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Ch06 Measuring Crime
Ch06 Measuring Crime
Ch06 Measuring Crime
Ch06 Measuring Crime
Ch06 Measuring Crime
Ch06 Measuring Crime
Ch06 Measuring Crime
Ch06 Measuring Crime
Ch06 Measuring Crime
Ch06 Measuring Crime
Ch06 Measuring Crime
Ch06 Measuring Crime
Ch06 Measuring Crime
Ch06 Measuring Crime
Ch06 Measuring Crime
Ch06 Measuring Crime
Ch06 Measuring Crime
Ch06 Measuring Crime
Ch06 Measuring Crime
Ch06 Measuring Crime
Ch06 Measuring Crime
Ch06 Measuring Crime
Ch06 Measuring Crime
Ch06 Measuring Crime
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Ch06 Measuring Crime

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Maxfield, Michael G. & Babbie, Earl R. (2011). Research Methods for Criminal Justice and Criminology, 6th Edition. Belmont, CA: Wadsworth Publishing

Maxfield, Michael G. & Babbie, Earl R. (2011). Research Methods for Criminal Justice and Criminology, 6th Edition. Belmont, CA: Wadsworth Publishing

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  • 1. 1Measuring Crime
  • 2. OUTLINE Introduction General Issues in Measuring Crime Crimes Known to Police Measuring Crime Through Victim Surveys Surveys of Offending Drug Surveillance Systems Measuring Crime for Specific Purposes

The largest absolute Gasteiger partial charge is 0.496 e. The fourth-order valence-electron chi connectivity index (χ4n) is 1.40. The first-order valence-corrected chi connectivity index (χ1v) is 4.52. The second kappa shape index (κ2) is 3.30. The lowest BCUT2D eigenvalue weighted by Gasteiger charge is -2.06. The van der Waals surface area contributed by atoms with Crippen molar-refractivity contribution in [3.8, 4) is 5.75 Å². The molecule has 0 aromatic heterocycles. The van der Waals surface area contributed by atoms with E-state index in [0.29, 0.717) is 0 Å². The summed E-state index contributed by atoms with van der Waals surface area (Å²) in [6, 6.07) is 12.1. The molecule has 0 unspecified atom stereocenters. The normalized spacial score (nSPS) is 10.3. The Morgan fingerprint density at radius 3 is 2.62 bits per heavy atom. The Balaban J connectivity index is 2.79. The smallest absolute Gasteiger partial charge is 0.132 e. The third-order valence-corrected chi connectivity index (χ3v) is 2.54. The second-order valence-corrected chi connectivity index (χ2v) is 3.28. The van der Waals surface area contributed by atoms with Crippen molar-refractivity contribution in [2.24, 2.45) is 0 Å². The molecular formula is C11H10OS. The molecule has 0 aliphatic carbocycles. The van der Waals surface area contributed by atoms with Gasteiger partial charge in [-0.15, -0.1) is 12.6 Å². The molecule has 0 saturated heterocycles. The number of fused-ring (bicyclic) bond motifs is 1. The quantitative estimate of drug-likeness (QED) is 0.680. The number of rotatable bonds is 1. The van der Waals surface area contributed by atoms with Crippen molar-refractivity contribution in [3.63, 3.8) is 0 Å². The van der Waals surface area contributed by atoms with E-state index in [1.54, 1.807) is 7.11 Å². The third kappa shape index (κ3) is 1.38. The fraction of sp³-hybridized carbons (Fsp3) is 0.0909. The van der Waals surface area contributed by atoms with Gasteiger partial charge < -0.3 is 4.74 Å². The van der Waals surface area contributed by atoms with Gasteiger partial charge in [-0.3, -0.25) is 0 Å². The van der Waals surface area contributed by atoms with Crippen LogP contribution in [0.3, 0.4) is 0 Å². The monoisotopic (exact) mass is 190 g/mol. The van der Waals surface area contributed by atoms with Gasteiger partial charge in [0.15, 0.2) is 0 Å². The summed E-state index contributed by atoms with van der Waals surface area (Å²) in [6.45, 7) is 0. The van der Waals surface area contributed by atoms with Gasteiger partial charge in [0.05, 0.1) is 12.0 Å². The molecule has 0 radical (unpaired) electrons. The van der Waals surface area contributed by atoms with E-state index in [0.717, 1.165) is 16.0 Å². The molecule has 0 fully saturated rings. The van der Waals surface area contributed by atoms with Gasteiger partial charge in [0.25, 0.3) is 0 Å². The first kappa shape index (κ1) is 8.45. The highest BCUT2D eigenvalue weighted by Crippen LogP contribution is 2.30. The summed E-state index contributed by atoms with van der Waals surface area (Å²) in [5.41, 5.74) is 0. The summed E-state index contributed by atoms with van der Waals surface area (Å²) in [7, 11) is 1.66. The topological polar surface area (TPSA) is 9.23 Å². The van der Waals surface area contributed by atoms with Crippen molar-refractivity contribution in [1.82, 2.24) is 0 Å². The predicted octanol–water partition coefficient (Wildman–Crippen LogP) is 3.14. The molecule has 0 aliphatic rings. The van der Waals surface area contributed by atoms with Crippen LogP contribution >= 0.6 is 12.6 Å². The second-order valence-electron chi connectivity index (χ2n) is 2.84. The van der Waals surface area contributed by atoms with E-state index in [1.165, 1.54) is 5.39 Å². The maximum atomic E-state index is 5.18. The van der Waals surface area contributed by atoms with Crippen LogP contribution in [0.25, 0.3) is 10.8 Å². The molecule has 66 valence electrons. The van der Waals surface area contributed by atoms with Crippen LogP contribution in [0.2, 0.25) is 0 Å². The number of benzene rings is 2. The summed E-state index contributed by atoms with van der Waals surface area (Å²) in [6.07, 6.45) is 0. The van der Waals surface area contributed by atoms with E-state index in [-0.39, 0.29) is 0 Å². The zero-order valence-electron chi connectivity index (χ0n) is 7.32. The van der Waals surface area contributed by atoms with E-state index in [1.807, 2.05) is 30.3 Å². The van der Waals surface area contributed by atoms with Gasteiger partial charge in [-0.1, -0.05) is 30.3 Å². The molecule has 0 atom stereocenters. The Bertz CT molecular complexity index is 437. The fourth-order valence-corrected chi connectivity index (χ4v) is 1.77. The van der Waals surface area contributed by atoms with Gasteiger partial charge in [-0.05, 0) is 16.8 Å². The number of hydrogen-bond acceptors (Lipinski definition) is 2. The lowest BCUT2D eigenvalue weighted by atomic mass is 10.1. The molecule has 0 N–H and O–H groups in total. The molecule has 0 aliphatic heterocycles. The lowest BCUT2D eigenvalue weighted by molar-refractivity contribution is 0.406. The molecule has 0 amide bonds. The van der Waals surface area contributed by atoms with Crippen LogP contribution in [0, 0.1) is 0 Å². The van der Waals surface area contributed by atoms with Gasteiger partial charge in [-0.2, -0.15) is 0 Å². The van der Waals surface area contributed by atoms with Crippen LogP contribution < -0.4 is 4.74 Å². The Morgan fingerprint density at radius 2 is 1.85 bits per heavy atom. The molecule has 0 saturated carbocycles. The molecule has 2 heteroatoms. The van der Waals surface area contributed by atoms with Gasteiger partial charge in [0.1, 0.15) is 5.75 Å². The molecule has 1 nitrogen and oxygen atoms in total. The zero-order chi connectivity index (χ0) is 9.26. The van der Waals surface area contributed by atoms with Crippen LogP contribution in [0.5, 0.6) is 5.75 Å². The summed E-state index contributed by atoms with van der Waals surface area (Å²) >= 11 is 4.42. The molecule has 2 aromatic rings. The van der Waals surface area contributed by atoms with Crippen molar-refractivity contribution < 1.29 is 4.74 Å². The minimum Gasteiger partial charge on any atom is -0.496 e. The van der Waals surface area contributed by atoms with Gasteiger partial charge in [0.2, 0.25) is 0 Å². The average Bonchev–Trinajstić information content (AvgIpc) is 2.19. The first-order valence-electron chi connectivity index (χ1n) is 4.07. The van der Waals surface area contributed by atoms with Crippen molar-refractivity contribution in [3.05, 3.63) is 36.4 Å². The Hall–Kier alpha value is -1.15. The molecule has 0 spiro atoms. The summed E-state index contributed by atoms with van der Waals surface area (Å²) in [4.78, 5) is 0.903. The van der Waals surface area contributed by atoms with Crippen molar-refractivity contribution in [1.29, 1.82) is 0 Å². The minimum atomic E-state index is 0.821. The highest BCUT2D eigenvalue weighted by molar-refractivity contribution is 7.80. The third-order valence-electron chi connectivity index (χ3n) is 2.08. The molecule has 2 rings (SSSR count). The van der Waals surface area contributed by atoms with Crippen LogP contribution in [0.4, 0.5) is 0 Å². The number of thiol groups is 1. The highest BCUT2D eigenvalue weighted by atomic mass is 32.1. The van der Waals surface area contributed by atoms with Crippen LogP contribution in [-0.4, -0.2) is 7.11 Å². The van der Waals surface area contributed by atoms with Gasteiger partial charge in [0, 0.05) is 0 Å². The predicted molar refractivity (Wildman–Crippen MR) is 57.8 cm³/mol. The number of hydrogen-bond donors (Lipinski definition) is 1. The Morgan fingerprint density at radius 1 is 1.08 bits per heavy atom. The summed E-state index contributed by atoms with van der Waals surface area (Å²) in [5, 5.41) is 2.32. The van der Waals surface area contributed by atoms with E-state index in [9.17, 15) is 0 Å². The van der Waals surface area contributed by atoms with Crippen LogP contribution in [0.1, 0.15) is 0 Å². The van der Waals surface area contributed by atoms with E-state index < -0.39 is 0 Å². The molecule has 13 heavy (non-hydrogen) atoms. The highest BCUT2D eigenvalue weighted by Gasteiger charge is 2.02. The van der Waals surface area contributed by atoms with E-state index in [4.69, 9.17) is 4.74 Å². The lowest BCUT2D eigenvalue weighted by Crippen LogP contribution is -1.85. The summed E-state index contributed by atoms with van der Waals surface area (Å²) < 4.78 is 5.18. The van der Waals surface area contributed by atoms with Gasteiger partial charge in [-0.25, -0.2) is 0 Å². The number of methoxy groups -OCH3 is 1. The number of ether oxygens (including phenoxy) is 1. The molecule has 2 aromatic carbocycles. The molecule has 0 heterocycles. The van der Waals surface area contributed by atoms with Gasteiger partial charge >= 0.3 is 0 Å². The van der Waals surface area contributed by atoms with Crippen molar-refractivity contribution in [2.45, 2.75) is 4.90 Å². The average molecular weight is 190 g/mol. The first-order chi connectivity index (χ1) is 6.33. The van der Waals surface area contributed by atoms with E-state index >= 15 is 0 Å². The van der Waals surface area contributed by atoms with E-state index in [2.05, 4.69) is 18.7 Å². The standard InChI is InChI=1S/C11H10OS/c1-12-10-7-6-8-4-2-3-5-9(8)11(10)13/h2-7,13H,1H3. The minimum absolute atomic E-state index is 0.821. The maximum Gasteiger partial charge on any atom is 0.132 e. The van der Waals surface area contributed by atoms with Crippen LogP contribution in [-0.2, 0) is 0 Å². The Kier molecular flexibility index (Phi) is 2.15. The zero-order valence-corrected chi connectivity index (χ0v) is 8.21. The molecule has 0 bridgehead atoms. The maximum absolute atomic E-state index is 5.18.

• 3. 3•Crime can be a dependent variable inexploratory, descriptive, explanatory, andapplied studies•Crime can also be an independentvariable, as in a study of how crime affectsfear and other attitudes•It can be both: drug use  otheroffenses
  • 4. 4•What offenses?•What units of analysis? •Specific entities about which researchers collect information •Offender, victim, offenses, incidents•What purpose? •Monitoring •Agency Accountability •Research
  • 5. 5•Most widely used measures of crime arebased on police records•Certain types are detected almost exclusivelyby observation (traffic and victimless offenses)•Most crimes reported by victim or witnesses•What crimes are not measured well by policerecords? •Assaults •Robberies